The deep mesh of connected devices and ubiquitous sensors popularly known as Internet of Things (IoT) – and big (really big!) data – are making inroads into IT landscapes and strategies. Extending beyond internal firewall-protected networks, and into the cloud, IT data centers today comprise not just internal systems, but also sensors that collect and transmit data from mobile devices and social networks. Tech-driven business operations have become information extensive and privacy intrusive. As businesses transform into social, connected enterprises, they're not only becoming smarter, but also more vulnerable and risk prone. Customer and business sensitive information collected from connected devices can easily put individual privacy at stake – putting businesses at risk of violating strict regulatory norms and losing customer loyalty.
Let's understand the context better with a few industry examples. A new visual search engine helps users discover internet connected devices in their proximity. While this is great functionality to have, it could also be a potential havoc creator. Webcams connected to the search engine could become Trojans for hackers, offering them visual access to extremely personal and sensitive user information. In the utilities sector, the use of Smart Meters has raised security concerns from both the business and its end-customer. Sensitive information collected from these devices can put individual privacy at stake. In the Energy & Resources domain too, where embedded sensors often determine vital plant operations, safety and compliance are of utmost concern.
Given the variety of applications and devices that make up a typical IoT implementation, it's difficult to hardwire a pre-defined, one-size-fits-all security strategy. Sadly though, and maybe because the IoT and connected devices are recent innovations, most domains do not yet have an established set of ground rules for security system design – a white space this post tries to address, by answering four important questions:
- Is your security strategy agile enough to adapt itself to new changes in the connected ecosystem? And is it robust enough to deal with evolving malicious attacks?
- Is the automation quotient adequate, and can it facilitate quick security assessments and even quicker deployments?
- Does your security assurance work with zero or minimal human intervention?
- Is your strategy intelligent enough to anticipate failure, and in case of failure, can it recover quickly and learn?
With the range and scale of vulnerabilities and threats continuously on the rise, assuring security cannot just be a static one-time practice. Whoever said Agile was just a development methodology was wrong. It's applicable to quality assurance and testing as well. An agile security environment must be viewed in perspective of being a continuous, ongoing practice that generates business value. And for that value to be significant, we must accord enough thought to the design board. Just like any product or solution that must be designed before it is developed, security strategies too must be well thought out and only then deployed.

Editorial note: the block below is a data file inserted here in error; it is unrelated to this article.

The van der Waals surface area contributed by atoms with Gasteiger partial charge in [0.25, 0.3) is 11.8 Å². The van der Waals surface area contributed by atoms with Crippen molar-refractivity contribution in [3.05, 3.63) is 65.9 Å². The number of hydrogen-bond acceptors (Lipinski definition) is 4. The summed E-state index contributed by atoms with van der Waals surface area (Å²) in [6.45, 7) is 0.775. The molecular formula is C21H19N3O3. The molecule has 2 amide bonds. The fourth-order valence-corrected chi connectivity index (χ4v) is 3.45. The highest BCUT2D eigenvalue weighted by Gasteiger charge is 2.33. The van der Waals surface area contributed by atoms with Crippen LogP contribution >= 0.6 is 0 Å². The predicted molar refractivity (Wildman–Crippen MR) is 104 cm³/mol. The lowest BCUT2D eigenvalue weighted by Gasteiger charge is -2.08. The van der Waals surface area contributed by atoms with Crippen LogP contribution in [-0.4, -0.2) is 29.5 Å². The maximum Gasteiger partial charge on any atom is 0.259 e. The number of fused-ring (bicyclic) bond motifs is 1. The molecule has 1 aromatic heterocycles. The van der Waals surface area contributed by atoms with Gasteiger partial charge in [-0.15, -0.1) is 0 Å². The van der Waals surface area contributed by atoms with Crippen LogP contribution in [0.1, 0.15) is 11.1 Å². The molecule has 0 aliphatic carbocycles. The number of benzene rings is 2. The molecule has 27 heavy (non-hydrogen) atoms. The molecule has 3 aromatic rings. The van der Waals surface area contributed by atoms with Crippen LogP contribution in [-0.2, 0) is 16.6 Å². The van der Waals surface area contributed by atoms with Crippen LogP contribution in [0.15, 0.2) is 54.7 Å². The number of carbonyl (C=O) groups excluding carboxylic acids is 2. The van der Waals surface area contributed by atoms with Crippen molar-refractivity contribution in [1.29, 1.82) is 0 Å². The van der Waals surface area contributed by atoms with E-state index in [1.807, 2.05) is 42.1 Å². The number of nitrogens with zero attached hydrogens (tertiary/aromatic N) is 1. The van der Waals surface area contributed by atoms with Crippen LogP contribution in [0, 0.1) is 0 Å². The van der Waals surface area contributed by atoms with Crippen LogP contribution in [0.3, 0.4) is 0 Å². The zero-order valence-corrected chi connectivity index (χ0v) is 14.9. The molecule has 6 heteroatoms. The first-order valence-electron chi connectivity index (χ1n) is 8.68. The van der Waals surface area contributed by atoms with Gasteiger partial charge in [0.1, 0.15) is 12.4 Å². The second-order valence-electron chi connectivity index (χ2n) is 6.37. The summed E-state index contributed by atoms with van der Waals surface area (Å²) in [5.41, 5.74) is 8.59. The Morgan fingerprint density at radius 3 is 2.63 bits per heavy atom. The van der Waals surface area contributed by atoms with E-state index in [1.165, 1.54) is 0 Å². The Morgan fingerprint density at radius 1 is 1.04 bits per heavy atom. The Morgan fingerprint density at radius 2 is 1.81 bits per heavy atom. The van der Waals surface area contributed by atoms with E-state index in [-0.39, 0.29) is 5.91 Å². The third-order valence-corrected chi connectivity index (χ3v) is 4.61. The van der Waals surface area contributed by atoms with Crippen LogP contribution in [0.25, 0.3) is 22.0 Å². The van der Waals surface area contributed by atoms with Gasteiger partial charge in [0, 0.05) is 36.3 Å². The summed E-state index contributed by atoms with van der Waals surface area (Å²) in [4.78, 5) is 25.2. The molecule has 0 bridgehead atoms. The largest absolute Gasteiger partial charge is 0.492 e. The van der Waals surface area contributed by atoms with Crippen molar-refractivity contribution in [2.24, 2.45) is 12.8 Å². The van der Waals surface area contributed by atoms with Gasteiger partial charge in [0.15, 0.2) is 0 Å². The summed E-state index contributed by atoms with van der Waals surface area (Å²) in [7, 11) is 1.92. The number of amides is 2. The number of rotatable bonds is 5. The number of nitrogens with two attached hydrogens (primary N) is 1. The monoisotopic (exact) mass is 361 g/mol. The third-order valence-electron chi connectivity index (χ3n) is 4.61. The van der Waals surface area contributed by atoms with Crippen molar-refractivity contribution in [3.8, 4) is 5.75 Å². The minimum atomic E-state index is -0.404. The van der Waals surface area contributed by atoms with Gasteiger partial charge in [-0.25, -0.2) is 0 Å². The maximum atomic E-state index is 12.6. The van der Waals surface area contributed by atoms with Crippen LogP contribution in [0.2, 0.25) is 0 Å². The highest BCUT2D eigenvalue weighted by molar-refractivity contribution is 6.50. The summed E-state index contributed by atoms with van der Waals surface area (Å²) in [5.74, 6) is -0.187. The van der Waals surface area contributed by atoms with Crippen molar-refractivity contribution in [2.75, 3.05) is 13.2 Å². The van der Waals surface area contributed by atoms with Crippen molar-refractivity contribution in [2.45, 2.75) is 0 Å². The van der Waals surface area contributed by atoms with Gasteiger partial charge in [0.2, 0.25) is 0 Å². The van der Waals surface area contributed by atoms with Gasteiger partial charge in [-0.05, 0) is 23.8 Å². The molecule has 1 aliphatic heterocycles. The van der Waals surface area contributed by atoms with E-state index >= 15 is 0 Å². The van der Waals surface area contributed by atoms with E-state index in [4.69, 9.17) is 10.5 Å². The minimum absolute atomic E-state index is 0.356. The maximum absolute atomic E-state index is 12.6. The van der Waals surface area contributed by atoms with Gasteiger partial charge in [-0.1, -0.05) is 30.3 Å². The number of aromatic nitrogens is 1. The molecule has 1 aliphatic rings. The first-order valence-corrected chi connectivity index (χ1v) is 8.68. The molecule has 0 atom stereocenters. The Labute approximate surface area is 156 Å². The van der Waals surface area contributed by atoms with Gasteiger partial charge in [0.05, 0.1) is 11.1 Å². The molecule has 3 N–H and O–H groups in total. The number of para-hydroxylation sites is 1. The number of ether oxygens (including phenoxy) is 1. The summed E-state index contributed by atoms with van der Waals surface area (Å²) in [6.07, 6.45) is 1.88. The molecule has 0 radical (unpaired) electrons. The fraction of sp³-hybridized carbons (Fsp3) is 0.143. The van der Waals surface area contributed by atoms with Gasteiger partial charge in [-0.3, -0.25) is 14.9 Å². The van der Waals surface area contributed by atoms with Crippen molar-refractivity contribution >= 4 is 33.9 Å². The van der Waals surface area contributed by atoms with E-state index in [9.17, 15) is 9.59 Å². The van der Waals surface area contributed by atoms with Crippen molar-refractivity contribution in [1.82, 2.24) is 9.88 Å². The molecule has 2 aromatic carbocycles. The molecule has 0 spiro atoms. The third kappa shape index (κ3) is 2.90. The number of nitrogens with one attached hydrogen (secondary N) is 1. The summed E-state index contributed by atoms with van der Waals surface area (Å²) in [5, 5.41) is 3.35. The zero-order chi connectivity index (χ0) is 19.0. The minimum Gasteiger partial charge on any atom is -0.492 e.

Security risks present new opportunities for quality assurance (QA), one of which is Design Thinking (DT). When injected into the QA and security universe, DT can pre-empt hacks and strengthen security. The proactive nature of design thinking ensures that security is pre-planned – and not just force-fitted as an afterthought – into the IoT ecosystem. Neural automation and artificial intelligence offer powerful capabilities to combat real time security challenges faced by IoT-driven pervasive enterprises. Adaptive learning and intelligent fault tolerance are other differentiators of a design thinking enabled security strategy. Such security strategies are robust and smart, and can deliver and protect even under duress.
Let me share a recent project initiative with you. We worked with the CTO team of a large Utilities company to create a customized assurance offering – a Smart Meter Assurance Lab, which pre-empts security concerns by making Design Thinking part of the QA universe. This smart, thinking approach resulted in a security design that's always ready for the future enterprise, however vast the scope of that enterprise may be.
The learning from this project gave us a set of ground rules, which can be summarized in one sentence – Kick-start with automation, build intelligence into security, and make the security assurance apparatus continuously learn. Errors can be costly, but not learning from them can prove fatal. Besides, it's important for security systems to be intelligent. Because the rest of the world is.